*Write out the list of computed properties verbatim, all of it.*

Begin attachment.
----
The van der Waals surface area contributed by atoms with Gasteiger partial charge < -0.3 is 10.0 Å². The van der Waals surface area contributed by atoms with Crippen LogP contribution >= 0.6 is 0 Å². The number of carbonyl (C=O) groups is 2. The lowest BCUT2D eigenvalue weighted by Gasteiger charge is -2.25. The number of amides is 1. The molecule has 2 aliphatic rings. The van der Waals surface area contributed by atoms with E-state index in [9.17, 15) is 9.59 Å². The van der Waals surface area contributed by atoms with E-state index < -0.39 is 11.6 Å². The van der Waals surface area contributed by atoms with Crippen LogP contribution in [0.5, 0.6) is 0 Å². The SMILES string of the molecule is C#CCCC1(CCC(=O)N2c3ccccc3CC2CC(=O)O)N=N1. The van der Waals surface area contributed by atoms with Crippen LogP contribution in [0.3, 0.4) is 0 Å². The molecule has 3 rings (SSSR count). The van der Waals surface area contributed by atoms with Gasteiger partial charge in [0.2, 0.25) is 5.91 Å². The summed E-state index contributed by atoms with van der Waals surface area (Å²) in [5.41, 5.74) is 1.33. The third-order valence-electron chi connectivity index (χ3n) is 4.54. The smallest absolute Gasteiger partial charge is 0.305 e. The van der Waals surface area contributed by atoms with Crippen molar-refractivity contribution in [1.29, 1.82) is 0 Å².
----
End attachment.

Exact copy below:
The van der Waals surface area contributed by atoms with Gasteiger partial charge < -0.3 is 10.0 Å². The van der Waals surface area contributed by atoms with Crippen LogP contribution >= 0.6 is 0 Å². The number of carbonyl (C=O) groups is 2. The lowest BCUT2D eigenvalue weighted by Gasteiger charge is -2.25. The number of amides is 1. The molecule has 2 aliphatic rings. The van der Waals surface area contributed by atoms with E-state index in [9.17, 15) is 9.59 Å². The van der Waals surface area contributed by atoms with E-state index < -0.39 is 11.6 Å². The van der Waals surface area contributed by atoms with Crippen LogP contribution in [0.5, 0.6) is 0 Å². The SMILES string of the molecule is C#CCCC1(CCC(=O)N2c3ccccc3CC2CC(=O)O)N=N1. The van der Waals surface area contributed by atoms with Crippen LogP contribution in [0.3, 0.4) is 0 Å². The molecule has 3 rings (SSSR count). The van der Waals surface area contributed by atoms with Gasteiger partial charge in [0.2, 0.25) is 5.91 Å². The summed E-state index contributed by atoms with van der Waals surface area (Å²) in [5.41, 5.74) is 1.33. The third-order valence-electron chi connectivity index (χ3n) is 4.54. The smallest absolute Gasteiger partial charge is 0.305 e. The van der Waals surface area contributed by atoms with Crippen molar-refractivity contribution in [1.29, 1.82) is 0 Å².